Civil and Environmental Engineering
Date of this Version
Concrete can be subject to various type of damages. Some damages such as Alkali Silica Reaction (ASR) tend to start from the inside, where there is no easy way to identify or evaluate them in the early stage. The study of ultrasonic waves scatterings in non destructive testing (NDT) methods play a major role in identifying such damages. In an ultrasonic test, high frequency ultrasonic waves are used to interrogate the internal structure of concrete material, where the coarse aggregates and microcracks cause multiple scattering of ultrasonic waves. Experimental studies have demonstrated that diffuse ultrasonic waves scattered by boundaries, coarse aggregates, and microcracks are very sensitive to microstructural change in concrete. There are extensive studies implementing various experimental ultrasonic methods to detect and monitor the small changes within the concrete structure. However, there are not many numerical simulations of wave propagation in concrete to study the effects of such small changes in concrete in the receiving signals. In this Thesis, a numerical method to model concretes with microcracks in different damage stages is proposed. First, a finite element model of a concrete sample that includes mortar and a random set of aggregates is simulated. For each damage stage, a series of randomly sized and oriented cracks that are partially filled with the ASR gel is added to the sample. Each damage stage can be quantified based on the number of cracks in a normalized surface area. At each stage, an elastic wave is sent through the sample, and a series of Coda Wave Interferometry (CWI) and ultrasound diffusion approximation is then used to compare the velocity change, diffusivity, and dissipation of the receiving signals. Results suggest there is a direct relationship between the damage stages and the mentioned ultrasonic wave factors. The proposed method can be used for nondestructive evaluation and quantification of the damage such as ASR in concrete structures.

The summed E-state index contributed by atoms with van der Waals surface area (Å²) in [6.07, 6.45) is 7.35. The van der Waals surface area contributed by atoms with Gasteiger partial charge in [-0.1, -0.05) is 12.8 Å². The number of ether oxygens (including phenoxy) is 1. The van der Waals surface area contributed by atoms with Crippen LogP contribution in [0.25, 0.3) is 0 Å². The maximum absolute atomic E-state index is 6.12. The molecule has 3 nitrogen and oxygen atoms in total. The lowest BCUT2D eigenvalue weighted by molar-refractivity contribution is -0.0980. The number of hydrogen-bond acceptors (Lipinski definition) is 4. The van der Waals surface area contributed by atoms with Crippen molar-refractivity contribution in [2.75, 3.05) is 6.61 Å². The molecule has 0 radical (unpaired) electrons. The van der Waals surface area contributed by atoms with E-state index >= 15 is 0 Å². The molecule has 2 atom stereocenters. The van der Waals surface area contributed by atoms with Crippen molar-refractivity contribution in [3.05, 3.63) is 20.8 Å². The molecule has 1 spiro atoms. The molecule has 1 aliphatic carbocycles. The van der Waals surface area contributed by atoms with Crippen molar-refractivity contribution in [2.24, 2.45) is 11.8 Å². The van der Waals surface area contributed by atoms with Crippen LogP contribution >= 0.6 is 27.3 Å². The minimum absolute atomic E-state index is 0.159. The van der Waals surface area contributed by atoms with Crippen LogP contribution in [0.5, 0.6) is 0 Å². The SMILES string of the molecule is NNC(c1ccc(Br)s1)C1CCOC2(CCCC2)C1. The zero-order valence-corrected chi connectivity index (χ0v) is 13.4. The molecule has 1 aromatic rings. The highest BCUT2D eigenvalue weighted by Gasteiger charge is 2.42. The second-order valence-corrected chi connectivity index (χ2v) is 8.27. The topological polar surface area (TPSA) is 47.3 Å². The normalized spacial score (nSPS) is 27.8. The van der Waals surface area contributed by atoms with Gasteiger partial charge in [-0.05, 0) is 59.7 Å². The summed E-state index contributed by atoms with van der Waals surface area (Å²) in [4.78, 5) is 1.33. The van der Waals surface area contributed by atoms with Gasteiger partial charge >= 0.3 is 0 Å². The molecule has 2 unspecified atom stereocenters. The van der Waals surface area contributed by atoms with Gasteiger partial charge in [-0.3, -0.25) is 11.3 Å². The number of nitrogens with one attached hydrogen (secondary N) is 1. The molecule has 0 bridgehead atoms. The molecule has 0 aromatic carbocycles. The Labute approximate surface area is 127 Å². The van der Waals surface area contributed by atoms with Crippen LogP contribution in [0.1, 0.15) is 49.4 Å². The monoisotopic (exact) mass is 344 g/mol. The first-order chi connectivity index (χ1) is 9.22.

Advisor: Jinying Zhu
A THESIS Presented to the Faculty of The Graduate College at the University of Nebraska In Partial Fulfillment of Requirements For the Degree of Master of Science, Major: Civil Engineering, Under the supervision of Professor Jinying Zhu. Lincoln, Nebraska: August, 2019
Copyright © 2019 Hossein Ariannejad